Your tax code is used by your employer or pension provider to work out what tax-free pay you are entitled to and how much Income Tax to take from your pay or pension. HM Revenue and Customs (HMRC) will tell them which code to use.
If you are employed and have only one source of income, and there is nothing unusual about your circumstances or history, you will most likely have a tax code of 1257L from April 2021 (in England). The “L“ indicates that you are entitled to the full personal allowance, but there are a variety of different letters you might see. The personal allowance from 6th April 2021 to 5th April 2022 will be £12,570 but the last digit is dropped when constructing the tax code.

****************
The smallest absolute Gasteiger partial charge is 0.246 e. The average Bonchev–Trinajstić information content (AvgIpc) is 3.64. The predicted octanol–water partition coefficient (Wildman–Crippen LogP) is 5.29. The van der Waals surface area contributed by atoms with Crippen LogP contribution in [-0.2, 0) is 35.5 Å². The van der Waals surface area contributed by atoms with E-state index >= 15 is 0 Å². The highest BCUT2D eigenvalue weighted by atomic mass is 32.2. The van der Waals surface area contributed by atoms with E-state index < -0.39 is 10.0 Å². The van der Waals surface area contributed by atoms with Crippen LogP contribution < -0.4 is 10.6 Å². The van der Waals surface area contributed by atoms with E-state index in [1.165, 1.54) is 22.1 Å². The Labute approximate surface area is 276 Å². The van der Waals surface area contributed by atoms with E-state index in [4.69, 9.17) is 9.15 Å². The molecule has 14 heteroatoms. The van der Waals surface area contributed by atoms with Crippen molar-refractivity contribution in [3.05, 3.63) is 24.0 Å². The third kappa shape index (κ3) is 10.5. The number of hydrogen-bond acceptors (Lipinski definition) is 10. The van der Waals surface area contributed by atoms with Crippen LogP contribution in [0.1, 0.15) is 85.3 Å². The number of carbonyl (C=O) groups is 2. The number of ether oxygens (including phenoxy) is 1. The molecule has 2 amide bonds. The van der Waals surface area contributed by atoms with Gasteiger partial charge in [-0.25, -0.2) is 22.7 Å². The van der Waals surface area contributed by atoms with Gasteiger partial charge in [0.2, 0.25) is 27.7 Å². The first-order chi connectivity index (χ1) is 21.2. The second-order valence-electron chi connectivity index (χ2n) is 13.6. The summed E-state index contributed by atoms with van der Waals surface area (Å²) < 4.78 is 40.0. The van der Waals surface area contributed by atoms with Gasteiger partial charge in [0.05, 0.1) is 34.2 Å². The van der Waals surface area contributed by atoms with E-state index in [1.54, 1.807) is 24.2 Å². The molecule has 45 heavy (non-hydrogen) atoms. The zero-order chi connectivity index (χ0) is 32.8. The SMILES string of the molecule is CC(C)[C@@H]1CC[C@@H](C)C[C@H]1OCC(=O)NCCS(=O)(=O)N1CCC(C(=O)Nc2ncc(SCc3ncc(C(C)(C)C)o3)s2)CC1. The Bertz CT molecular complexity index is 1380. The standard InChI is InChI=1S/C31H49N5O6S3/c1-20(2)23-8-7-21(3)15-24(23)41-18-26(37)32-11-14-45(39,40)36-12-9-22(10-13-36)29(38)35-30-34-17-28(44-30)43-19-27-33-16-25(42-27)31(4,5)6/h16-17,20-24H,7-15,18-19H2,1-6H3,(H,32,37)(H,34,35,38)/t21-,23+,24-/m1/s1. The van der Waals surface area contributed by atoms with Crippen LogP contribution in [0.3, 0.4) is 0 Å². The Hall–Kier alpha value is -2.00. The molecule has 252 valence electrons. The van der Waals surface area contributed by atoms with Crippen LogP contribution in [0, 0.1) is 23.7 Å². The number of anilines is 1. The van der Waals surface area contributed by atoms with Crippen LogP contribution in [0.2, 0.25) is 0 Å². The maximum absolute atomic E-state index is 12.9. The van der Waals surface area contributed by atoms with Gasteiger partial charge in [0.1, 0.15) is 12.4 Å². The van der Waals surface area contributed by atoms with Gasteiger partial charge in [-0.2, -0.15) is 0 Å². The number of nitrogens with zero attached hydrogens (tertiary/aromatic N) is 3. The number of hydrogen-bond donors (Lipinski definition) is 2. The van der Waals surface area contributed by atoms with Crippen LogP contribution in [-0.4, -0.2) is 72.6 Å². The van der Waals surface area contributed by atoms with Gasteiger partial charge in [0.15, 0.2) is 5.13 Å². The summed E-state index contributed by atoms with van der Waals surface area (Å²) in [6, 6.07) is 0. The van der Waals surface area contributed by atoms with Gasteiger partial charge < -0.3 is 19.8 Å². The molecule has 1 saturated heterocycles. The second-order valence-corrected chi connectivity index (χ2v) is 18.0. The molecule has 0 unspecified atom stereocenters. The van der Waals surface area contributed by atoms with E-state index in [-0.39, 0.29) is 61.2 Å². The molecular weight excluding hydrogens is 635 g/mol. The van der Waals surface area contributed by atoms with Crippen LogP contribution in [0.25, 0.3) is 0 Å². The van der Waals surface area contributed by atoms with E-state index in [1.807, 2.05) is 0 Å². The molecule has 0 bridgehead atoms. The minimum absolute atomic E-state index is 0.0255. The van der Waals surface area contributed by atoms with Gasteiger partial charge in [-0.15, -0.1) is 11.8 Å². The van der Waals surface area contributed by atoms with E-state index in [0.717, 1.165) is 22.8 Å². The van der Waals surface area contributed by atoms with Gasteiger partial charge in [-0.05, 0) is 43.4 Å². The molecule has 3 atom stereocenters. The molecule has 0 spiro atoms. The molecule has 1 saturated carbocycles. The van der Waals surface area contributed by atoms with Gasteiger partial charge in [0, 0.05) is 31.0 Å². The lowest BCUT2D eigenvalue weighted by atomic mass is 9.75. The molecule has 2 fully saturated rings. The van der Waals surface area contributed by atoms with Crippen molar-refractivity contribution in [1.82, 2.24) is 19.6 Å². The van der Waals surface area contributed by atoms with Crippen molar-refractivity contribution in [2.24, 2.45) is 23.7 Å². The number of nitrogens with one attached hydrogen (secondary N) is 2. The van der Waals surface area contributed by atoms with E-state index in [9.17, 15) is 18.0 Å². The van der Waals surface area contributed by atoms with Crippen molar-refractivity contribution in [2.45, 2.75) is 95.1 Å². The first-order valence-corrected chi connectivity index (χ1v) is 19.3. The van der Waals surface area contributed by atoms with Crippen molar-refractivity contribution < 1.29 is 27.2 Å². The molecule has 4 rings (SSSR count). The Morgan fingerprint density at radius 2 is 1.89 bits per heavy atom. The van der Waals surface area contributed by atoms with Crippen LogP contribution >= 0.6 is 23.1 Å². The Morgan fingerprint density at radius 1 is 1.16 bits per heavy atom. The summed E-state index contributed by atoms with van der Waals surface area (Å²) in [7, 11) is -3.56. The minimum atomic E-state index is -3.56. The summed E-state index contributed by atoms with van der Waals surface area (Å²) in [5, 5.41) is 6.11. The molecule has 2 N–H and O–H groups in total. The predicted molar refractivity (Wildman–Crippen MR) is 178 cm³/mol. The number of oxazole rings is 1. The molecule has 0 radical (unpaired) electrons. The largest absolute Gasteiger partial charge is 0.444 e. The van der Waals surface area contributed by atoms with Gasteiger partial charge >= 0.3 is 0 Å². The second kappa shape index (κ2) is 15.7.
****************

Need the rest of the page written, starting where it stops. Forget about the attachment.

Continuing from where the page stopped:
If you have more than one job, you may find that your personal allowance is split across the two workplaces. Otherwise, you may have 1257L on one job and BR on the other. HMRC will apply a BR code when it believes you are a basic rate taxpayer and that your personal allowance is being used in full against another source of income you have. Any income with a BR code will be taxed at 20%.
Your tax code is important because it will affect how much tax you pay. When HMRC issues you with a tax code, you should make sure you check the calculations.
Use the check your Income Tax online service within your Personal Tax Account to find your tax code for the current and past year. If you think your tax code is wrong, you can update your employment details directly on your Personal Tax Account.
More information about tax codes can be found here.